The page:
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There are lessons to be learnt as the social media network launches its own cryptocurrency
We have known for some time that somewhere in the depths of Facebook HQ they were beavering away designing a cryptocurrency. And in June, the company unveiled its crypto plans in a white paper.
The new digital currency is called Libra, and is designed to be a low-volatility currency that will let its users buy things or send money to people with very low fees. It will be backed by reserves managed by an independent organisation, called the Libra Association, made up of several leading tech firms and non-profits. This body gives the token real-world value and oversees the governance of the blockchain technology that powers it.
Facebook’s launch into cryptocurrencies tells us two things.
Firstly, the role of traditional banks will decline at a quicker rate than many had previously predicted. Facebook’s Libra cryptocurrency will be able to transact across traditional payment rails. It has partnered with PayPal, Mastercard, Visa and Stripe, among others, to fuel merchant acceptance of the digital currency.
If you have cryptocurrency on these payment methods, the purpose of and use for traditional banks will surely shrink.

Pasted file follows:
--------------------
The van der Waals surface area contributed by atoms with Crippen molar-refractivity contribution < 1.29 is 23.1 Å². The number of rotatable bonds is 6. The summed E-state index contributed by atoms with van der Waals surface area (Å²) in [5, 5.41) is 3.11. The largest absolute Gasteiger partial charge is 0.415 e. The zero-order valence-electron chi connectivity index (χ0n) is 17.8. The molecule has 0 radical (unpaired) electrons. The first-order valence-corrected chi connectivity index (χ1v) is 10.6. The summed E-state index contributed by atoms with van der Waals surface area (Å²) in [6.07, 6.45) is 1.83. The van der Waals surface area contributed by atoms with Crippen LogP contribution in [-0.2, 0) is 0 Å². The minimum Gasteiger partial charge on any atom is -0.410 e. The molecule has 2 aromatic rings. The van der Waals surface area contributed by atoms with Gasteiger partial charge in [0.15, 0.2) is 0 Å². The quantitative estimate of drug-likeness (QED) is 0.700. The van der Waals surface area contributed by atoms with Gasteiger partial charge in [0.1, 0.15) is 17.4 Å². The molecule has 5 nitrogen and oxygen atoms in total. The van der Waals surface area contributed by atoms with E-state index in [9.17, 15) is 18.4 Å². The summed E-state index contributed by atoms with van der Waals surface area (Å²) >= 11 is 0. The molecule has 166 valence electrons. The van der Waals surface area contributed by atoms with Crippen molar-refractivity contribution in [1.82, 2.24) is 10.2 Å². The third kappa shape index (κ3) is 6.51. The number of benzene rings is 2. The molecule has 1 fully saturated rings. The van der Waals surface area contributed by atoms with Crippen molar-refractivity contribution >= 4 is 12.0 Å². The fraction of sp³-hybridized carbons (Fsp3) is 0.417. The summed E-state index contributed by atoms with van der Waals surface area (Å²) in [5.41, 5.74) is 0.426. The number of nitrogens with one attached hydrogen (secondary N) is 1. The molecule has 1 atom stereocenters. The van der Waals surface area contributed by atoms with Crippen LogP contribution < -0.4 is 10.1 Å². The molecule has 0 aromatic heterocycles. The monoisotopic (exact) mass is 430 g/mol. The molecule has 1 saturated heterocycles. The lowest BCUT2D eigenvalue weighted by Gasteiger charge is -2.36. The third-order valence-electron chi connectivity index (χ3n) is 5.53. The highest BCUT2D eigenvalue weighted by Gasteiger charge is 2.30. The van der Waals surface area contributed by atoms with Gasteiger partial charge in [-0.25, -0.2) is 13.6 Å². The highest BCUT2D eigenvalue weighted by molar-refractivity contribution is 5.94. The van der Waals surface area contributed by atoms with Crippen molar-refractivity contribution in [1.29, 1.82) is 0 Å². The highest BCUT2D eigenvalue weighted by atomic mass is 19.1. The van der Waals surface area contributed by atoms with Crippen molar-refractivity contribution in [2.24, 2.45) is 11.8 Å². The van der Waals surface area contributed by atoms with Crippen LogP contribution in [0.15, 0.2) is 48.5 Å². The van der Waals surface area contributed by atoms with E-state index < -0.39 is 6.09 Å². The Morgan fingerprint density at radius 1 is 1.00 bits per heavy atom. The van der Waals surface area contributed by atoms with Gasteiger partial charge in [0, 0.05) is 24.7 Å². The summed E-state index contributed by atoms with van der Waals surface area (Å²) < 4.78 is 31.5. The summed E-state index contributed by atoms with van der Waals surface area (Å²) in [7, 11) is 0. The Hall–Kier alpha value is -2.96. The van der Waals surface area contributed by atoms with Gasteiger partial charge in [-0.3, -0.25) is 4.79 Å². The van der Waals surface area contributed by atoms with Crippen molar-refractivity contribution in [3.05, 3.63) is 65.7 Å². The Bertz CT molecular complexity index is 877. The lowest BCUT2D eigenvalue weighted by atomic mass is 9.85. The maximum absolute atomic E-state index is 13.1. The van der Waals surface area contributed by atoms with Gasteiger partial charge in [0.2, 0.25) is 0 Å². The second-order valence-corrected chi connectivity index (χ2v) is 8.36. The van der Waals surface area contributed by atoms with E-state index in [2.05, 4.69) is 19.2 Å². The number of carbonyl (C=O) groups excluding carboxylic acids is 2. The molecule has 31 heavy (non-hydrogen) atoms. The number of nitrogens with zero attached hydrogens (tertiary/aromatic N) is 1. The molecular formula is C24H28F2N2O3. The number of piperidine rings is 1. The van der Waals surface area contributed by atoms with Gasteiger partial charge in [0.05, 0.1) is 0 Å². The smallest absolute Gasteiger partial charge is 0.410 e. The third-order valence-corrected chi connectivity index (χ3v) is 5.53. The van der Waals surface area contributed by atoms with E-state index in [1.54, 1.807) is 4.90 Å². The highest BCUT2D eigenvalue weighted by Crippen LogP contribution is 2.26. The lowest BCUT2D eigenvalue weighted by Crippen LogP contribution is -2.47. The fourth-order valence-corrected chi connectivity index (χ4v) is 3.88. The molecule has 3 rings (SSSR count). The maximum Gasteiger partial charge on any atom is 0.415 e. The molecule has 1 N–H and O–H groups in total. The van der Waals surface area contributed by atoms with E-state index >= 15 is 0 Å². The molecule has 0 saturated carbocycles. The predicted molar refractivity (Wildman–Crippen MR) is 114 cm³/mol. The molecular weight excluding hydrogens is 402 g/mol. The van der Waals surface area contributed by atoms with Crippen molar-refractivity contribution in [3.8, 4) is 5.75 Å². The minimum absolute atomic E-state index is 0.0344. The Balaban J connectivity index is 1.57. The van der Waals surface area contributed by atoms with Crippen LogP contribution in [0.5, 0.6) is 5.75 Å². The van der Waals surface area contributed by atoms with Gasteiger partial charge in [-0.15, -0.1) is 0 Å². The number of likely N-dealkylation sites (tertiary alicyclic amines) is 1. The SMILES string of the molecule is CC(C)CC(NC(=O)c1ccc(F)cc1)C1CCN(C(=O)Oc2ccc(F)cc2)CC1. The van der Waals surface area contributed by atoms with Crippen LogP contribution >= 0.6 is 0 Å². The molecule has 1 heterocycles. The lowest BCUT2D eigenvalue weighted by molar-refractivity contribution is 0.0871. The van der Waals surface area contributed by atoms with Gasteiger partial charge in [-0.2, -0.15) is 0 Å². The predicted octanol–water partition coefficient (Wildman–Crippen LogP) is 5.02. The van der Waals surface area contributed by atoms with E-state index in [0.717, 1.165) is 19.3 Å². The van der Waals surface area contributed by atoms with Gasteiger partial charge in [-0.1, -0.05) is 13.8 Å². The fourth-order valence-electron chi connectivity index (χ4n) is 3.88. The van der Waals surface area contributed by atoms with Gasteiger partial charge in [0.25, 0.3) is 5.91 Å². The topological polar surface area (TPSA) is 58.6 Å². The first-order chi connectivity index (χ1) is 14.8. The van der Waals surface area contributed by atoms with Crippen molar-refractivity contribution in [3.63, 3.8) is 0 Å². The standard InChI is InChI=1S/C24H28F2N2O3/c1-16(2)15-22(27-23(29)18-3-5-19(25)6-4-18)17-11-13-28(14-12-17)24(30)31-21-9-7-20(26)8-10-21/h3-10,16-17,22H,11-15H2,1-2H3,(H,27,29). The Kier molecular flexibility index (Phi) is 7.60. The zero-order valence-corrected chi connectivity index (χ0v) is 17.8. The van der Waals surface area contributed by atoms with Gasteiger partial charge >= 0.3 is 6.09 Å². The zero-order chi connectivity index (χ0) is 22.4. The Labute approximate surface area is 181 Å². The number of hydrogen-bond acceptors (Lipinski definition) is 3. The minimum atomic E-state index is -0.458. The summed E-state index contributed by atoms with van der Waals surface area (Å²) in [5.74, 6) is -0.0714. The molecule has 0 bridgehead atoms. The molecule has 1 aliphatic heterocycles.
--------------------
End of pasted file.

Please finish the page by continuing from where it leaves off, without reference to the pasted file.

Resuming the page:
Cryptocurrencies and fintech or financial technology solutions are already taking business away from banks. They are filling a gap left by the traditional way of doing things as the world speeds up and becomes increasingly globalised and digitalised. The jump into cryptocurrencies — which are the future of money — by Facebook, which already has 2.7 billion users, can really only be seen as another nail in the coffin for banks.
Secondly, tech giants entering the cryptocurrency sector indicates that digital money, as a concept, is fully mainstream and inevitably the way the world is going. This is something we have been arguing for a long time now — despite protestations from financial traditionalists.
Where Facebook leads, others will inevitably follow, and this will quicken the pace of mass adoption of cryptocurrencies. The already burgeoning sector is becoming unstoppable as institutional investors increasingly step off the sidelines and jump into the sector.
They understand, as do retail investors, that in our ever-more digitalised, globalised world borderless, digital currencies are the future of money, and they want and need to be part of it.
The astonishing and quickening pace of the digitalisation of the global economy is going to be fuelled, and likely led, by cryptocurrencies and the revolutionary technology, Blockchain, on which they run.
This is a major development in the crypto-verse and it is surely just the beginning. This is set to revolutionise how people access, manage and use money across the world, and it will positively disturb the wider banking sector.
Banking as we have known it until now is coming to an end.
The writer is founder and CEO of deVere Group
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